Into Darkness: Pulling the plug on Greek Democracy
Speaking on the evolution of the project, Avgeropoulos claimed that it was never his intention to create a documentary solely on the closure of ERT, however, “after the decision of the Supreme Court, the way that the government reacted to this decision, the national outcry, the international outcry, we thought that we have to make a story about this”.
On whether ERT’s closure was representative of a wider trend across Europe in countries such as Spain and Holland, Avgeropoulos, while quick to deny a wider coordinated ‘conspiracy’, did accuse governments throughout Europe, and especially in Greece, of ‘playing politics’ with public services.
“It is pure politics. Nowadays we have a huge confrontation between the private and the public and we can see it in many countries across Europe. We can see it in media, health and education sectors. It is a fight between the public and private.”
However, at the heart of the government’s relationship to media lies a contradiction, which for Avgeropoulos becomes fundamental in understanding the motivations behind the closure of ERT.
“Ironically, the government is controlling the private media, but it is not able to control . . . it couldn’t control, totally, ERT. So there is a paradox here.”
When asked to elaborate on exactly how the government was able to control the private media, Avgeropoulos said that it was a question of funding. Private TV stations, through the support of the government, have access to this funding in the form of loans, with the consequence that there is one line being repeated by all private media channels, extolling the ‘good government’ of Antonis Samaras and supporting the austerity measures as the only course of action available to deal with the crisis.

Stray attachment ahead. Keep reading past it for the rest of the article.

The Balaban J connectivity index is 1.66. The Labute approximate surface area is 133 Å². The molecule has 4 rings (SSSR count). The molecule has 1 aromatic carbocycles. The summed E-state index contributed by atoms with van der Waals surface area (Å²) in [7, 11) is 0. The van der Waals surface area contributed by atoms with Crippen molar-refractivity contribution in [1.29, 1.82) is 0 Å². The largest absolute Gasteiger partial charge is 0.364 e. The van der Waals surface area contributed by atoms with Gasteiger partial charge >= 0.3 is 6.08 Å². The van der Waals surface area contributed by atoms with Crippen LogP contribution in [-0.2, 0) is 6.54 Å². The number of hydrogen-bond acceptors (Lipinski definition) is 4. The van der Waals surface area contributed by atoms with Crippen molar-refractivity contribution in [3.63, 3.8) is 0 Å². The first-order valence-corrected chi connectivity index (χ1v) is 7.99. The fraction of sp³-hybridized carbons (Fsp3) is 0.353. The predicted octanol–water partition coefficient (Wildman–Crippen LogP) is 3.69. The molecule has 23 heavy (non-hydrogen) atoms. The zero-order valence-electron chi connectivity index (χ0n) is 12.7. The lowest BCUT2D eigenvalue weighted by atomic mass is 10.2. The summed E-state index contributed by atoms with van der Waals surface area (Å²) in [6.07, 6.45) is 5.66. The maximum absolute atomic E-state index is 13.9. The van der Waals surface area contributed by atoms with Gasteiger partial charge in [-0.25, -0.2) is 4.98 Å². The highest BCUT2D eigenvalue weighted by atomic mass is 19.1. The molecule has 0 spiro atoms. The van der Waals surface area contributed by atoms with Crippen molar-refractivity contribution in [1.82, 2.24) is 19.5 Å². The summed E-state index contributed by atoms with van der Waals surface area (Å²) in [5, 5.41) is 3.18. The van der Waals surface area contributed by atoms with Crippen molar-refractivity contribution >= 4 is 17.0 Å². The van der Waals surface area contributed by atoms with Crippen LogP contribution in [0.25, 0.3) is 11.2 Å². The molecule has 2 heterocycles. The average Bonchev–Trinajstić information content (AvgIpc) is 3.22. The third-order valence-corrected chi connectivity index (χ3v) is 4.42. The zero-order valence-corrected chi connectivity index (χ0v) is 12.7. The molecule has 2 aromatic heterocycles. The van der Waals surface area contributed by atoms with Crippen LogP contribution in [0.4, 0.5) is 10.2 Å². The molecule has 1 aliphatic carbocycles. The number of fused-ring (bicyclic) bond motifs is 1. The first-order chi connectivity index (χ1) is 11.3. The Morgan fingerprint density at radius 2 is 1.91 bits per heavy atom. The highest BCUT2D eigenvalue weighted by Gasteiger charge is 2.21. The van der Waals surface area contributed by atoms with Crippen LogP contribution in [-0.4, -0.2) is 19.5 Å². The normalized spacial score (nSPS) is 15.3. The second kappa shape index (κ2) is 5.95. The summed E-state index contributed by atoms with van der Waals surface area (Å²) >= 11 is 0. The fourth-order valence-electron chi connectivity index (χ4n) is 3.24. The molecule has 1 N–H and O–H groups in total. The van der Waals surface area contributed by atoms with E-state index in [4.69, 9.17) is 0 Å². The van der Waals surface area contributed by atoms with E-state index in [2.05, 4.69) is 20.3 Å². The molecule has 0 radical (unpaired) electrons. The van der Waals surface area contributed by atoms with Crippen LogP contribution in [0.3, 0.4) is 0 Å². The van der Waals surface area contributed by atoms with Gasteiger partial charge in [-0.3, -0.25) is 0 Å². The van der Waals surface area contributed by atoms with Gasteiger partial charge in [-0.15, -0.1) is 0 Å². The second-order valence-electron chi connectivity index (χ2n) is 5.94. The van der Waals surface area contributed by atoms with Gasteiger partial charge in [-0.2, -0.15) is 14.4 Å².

In response to this and in what Avgeropoulos calls a ‘new and good experiment’, 40 former ERT journalists have rejected the control of private media and begun to self-manage the branch of ERT in the north of Greece, transmitting in direct violation of the government.
“They are broadcasting analogue and through the internet. They have left their families and for 24 hours a day they are operating and broadcasting and keeping this thing alive.”
While this kind of self-managed media platform has similarities with the 2005 Oaxaca strike in Mexico, where (mainly) women took control of the means of information production and dissemination, the current ERT movement represents “another level”.
“This is the first time, I think, this kind of experiment is happening in Europe.”
When questioned over the comparison between ERT’s output and other public service broadcasters across Europe such as the BBC, Avgeropoulos was quick to cite strict government intervention even before ERT’s closure.
“On the other hand, within ERT you still had some small islands of freedom of expression.”
However, during the four moths of self-management in Athens and now in the north of the country in Thessaloniki, removed from any form of governmental regulation or control, output now includes “every voice on the planet”.
“You can see every colour, every opinion, it’s a multi-idea thing. I can’t describe it. It makes you happy . . . it’s freedom.”
What is more, this new self-managed ERT has, for now, remained unaffected by direct government intervention. The national and international outcry has made the government weary of repeating the mistakes of the original ERT closure.
“The government does not want to repeat again these ugly images, because I think, for me the most symbolic picture of what we are living through is the last photograph in the film – of the handcuffs closing the gate of ERT.
“Mitterrand used to say that politics is about the way in which you use symbols, so in that sense the government messed up totally.”